A possible $\mathrm{lg}(n!)+O(n^{0.5-ε})$ combination: If the distribution shaping works well enough and we make the batch size equal $|S|+n^{0.5+ε}$ and selectively reject $≈n^{0.5+ε}$ elements in (*) (above), we can insert all but these $≈n^{0.5+ε}$ elements with entropy waste $n^{0.5-ε/2+o(1)}$ as follows. Split $S$ into $n^ε$ nearly equal intervals, and when during insertion, $I_A$ settles on an interval, reject (i.e. cancel the insertion) if the interval is too long, thus reducing the variation in the lengths of these intervals $Θ(n^{ε/2})$ times, which in turn reduces the length variations of random length $n^{1-o(1)}$ intervals in $n^{ε/2-o(1)}$ times, as needed. Now, we can use the above $\mathrm{lg}(n!)+O(n^{1-ε})$ algorithm to insert the remaining elements with $O(n^{0.5-ε'})$ waste if $ε$ is small enough.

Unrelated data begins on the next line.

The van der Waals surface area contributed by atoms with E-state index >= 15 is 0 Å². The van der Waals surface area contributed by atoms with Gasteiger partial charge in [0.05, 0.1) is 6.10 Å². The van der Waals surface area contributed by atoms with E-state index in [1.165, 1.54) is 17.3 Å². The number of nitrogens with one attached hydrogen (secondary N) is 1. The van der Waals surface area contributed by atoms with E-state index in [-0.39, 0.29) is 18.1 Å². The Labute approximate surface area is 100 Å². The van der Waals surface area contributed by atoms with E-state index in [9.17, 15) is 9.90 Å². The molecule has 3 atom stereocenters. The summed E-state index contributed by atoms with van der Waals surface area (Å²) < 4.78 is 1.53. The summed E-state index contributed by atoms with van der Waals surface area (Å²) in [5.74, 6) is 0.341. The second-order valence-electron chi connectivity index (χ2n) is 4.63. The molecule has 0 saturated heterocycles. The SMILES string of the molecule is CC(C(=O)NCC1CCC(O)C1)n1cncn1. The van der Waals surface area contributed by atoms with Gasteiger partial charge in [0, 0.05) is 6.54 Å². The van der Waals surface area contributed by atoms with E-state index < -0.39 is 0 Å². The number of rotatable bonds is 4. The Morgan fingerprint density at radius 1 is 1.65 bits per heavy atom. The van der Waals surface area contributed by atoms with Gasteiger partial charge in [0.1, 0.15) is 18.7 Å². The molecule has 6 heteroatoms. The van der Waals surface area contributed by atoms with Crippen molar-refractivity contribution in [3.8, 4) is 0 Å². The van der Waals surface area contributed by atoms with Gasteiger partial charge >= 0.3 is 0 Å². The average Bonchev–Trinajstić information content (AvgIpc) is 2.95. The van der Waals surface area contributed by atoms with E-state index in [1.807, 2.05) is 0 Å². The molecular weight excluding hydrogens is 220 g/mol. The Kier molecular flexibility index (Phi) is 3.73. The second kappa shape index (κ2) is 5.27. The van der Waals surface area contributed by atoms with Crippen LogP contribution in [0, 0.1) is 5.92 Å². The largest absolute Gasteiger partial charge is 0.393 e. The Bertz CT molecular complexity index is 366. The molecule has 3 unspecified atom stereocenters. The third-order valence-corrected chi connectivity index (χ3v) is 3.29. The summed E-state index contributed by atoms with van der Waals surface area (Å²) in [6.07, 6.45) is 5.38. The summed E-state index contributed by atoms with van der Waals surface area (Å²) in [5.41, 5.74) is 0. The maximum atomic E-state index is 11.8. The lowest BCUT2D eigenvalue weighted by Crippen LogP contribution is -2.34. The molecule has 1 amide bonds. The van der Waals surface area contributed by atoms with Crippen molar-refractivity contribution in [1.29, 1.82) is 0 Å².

Worst-case complexity of sorting: Most likely, there is a sorting algorithm with $\mathrm{lg}(n!)+o(n)$ worst-case comparisons. For finding median, there is a linear gap between the average case ($1.5n+o(n)$ comparisons) and the worst case (at least $(2+ε)n-O(1)$ comparisons). However, for sorting, there is plenty of freedom for arranging comparisons and for finding new sorting algorithms.

• I think you should write this up as a paper. – Emil Jeřábek supports Monica Sep 8 '18 at 6:46
• @EmilJeřábek Agreed. As a research-level site, many questions and answers here are mini-papers, but with the length and importance here, a formal paper is desirable. Feel free to let me know (at dmytro@mit.edu) about which parts should be expanded in the paper (with this answer remaining as a concise version). – Dmytro Taranovsky Sep 8 '18 at 14:53